Picture: 123RF/DEKLOFENAK
Picture: 123RF/DEKLOFENAK

Traditionally, three reasons have been put forward for what was, until recently, a steady decline in golfing numbers over the past decade.

First, it is too difficult. Second, it is too expensive. And third, it takes too long.

It’s hard to argue with any of these notions. Golf is as difficult a sport as one could find and even the very best of players will admit they are unable to truly master the game for any length of time.

For us amateurs, the attraction of golf is that you are only ever one shot away from glory. The problem is that you’re only ever one shot away from the game bringing you to your knees, too.

Then the costs. Yes, you could argue that it is possible to play the game on the cheap, but then you’d be missing out on all the fun of playing premium golf courses and improving your set of clubs with the latest, best new models.

Unfortunately, the reality is that a brand-new set of golf clubs could set you back R25,000 — and that’s before you factor in green fees. Some of the top estate courses around the country will happily knock you over a grand to tee it up during their peak season, while joining a golf club can be quite a hefty investment too.

All of this hardly makes golf the kind of sport accessible to the majority of the South African public and it is understandable that participation numbers have been on the decline.

Yet, here’s an interesting fact. Since the onset of Covid-19, we have seen a steady upturn in the number of golfers and rounds played on our many wonderful golf courses in SA. Globally the trend continues.

Credit must go to GolfRSA. While other sports remained closed, the federation moved quickly to convince the government that its Covid risk mitigation plans would ensure that golf facilities were safe spaces where people could exercise and enjoy their favourite pastime.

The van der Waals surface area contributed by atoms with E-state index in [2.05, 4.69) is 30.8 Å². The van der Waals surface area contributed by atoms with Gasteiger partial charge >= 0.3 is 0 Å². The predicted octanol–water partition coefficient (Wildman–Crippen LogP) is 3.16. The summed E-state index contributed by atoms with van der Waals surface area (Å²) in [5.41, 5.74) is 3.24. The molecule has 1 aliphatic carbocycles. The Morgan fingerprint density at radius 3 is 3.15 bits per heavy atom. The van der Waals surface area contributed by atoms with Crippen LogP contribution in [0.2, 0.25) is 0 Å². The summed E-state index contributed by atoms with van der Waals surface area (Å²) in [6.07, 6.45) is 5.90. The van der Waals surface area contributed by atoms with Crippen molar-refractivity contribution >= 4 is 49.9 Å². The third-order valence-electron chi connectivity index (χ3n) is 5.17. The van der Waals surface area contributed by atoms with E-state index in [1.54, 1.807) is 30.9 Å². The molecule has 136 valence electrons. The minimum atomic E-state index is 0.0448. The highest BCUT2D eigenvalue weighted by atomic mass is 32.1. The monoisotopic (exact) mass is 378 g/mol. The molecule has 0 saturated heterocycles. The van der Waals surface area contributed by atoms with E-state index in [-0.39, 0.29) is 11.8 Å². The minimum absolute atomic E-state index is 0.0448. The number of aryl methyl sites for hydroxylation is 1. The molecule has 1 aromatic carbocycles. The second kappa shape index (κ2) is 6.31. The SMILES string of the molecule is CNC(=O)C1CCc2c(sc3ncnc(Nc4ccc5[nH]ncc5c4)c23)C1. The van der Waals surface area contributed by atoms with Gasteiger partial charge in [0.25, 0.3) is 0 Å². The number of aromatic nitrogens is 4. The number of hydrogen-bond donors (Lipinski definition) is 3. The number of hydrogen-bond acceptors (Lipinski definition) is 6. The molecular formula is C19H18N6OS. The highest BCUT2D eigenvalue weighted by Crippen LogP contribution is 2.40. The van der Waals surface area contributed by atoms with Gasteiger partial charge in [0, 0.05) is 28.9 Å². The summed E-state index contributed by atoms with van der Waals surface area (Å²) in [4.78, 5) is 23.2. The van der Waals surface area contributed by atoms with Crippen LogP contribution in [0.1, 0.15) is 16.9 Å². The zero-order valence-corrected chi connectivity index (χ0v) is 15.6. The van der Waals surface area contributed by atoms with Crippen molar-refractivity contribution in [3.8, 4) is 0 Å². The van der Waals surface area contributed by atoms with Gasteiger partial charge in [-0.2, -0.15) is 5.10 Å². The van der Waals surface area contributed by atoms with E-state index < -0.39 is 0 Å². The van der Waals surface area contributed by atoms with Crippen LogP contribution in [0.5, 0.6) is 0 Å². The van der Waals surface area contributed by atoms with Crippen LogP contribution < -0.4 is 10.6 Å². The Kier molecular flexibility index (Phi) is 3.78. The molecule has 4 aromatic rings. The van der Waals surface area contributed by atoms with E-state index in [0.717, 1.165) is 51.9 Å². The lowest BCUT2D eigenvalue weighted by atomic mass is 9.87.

Estimates are that the number of rounds in SA have grown by 10%-20% on pre-Covid days. It’s wonderful for the sport and shows how golfers seem to have found a way to get around the cost and the difficulty of the sport.

Sadly, there seems to be no discernible effort to speed up play. And it is slowly squeezing the life out of the game.

Really, it’s not that hard, guys. There is no good reason for any round of golf to take much more than four hours, and yet we regularly hear stories of rounds taking over five hours to complete. Hit, wait, hit. Rinse and repeat.

Corporate days are the worst offenders, with a combination of novice golfers, sponsor activations and, often, alcohol slowing things down to a snail’s pace. It’s enough to turn diehard golfers away from the game, never mind new or returning players.

The great irony is that if you ask any golfer in any fourball, they will tell you they are not slow. It’s much easier to point the finger at somebody else.

So, is it time for us to have our golfing interventions and reveal some uncomfortable truths to the plodders in each of our fourballs? “Sorry Johnny, but we need to talk. Are you sitting down? I know this is hard to hear, and please know that we will support you through the rehabilitation process, but the thing is, well, you’re a slow player.”

What, then, are some of the solutions to speeding up play? For starters, there needs to be a concerted effort by everyone to pick up their pace. It sounds obvious, but one slow coach at the front of the field can slow the entire day down.

The easiest solution is for players to play “ready golf”. This means that if you are ready to play, and you’re not going to distract or endanger a playing partner by doing so, just go ahead and hit, even if you are closest to the green.

And when it’s not your turn to play — get ready. Don’t wait for your playing partner to hit before selecting your club or reading your putting line. This goes for when you are on the tee as well. This is not professional golf, and it is meant to be fun, so kindly stop with the seven practice swings and repeated club switching.

For some players, a solution could be to put the ego aside and play from the tees that are most suited to their ability. So instead of Johnny the 22-handicap playing the course off the tips, rather let him move a few tees up and adjust his course handicap accordingly. I guarantee that he will have more fun, make more pars and birdies, and will undoubtedly speed up because he is no longer taking three shots to reach the par-four green.

Although there are plenty of other tips that can help speed up play, unless there is a general commitment to playing quicker, we are going to find many golfers becoming frustrated and turning away from the game.

So, for the love of golf, please hurry up.

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